Children pen letters of admiration, appreciation to Bradenton police

Darrian Hird, 9, is a third grader at Manatee Elementary School. PAUL VIDELA/Bradenton Herald

Darrian Hird, 9, is a third grader at Manatee Elementary School.
PAUL VIDELA/Bradenton Herald

(This story originally appeared in the Bradenton Herald)

BRADENTON – The big “thank you” to the Bradenton Police Department came in the form of three dozen letters.

The messages described officers as heroes, and others even included pencil drawings of police-officer stick figures and hearts.

They were all penned by Manatee County children.

It’s a gesture that comes at a time of fierce anti-police sentiments and debates surrounding law enforcement’s relationships with the minority community.

Patti Durham, who works for the Manatee County Substance Abuse Coalition, came up with the idea and worked with Manatee County Youth Commissioner Megan Bossert.

“We wanted to show encouragement and support” to local law enforcement, the 47-year-old Bradenton resident said.

On Friday afternoon, four of the young authors sat in Manatee Elementary School’s auditorium. One by one, they read their letters and spoke about them.

Darrian Hird, 9, thanked officers for their bravery, leadership and faithfulness to Manatee County in his letter.

“I was trying to say that I’m glad that police are in our life because if they wasn’t in our life, a lot of people would have been suffering, because robbers are in this world and they like to try to steal stuff and everything,” the third-grader said. “But when police come, they solve everything.”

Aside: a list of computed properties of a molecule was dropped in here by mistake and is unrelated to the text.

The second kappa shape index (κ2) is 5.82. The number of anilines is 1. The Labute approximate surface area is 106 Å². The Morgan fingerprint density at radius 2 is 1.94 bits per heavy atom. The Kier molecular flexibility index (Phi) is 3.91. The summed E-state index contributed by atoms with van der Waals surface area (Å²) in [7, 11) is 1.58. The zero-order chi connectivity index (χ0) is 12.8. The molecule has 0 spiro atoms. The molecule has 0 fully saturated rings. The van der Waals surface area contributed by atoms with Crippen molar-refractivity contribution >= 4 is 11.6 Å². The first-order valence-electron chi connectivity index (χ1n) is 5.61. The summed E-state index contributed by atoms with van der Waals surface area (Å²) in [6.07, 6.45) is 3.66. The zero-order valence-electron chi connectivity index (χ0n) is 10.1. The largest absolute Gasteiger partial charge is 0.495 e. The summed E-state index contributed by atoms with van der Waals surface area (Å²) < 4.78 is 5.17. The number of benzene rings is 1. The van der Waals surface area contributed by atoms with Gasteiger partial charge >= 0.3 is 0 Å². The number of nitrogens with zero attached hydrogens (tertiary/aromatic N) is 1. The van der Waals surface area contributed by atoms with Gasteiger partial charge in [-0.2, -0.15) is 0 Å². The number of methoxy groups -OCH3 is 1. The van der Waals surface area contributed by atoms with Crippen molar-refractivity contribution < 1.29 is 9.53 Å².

Darrian said it might take officers a while, but they solve cases.

Susan Redman, 11, thanked officers who patrol roads in the city.

“They’re nice and our friends,” she said.

Third-grader Alexis Vazquez-Contreras said he sees police officers like big brothers and big sisters.

“They protect us… and keep us safe,” the 8-year-old said.

Jesus Valerio, 10, wrote about a school lockdown in his letter. He told officers that they closed windows, locked doors, turned the lights off and stayed silent until it was over. He thanked officers for making sure people follow the law.

Bradenton Police Captain William Fowler said officers try to set a good example for children so they know they can talk to them should anything bad happen.

“There is nothing more important than our children,” Bradenton Police Chief Michael Radzilowski wrote in sending the letters by email.

Manatee Elementary School Principal Deborah Houston praised the children’s letters and their sweet gesture.

“This was an opportunity to let officers know that we do appreciate what they do for us,” she said.

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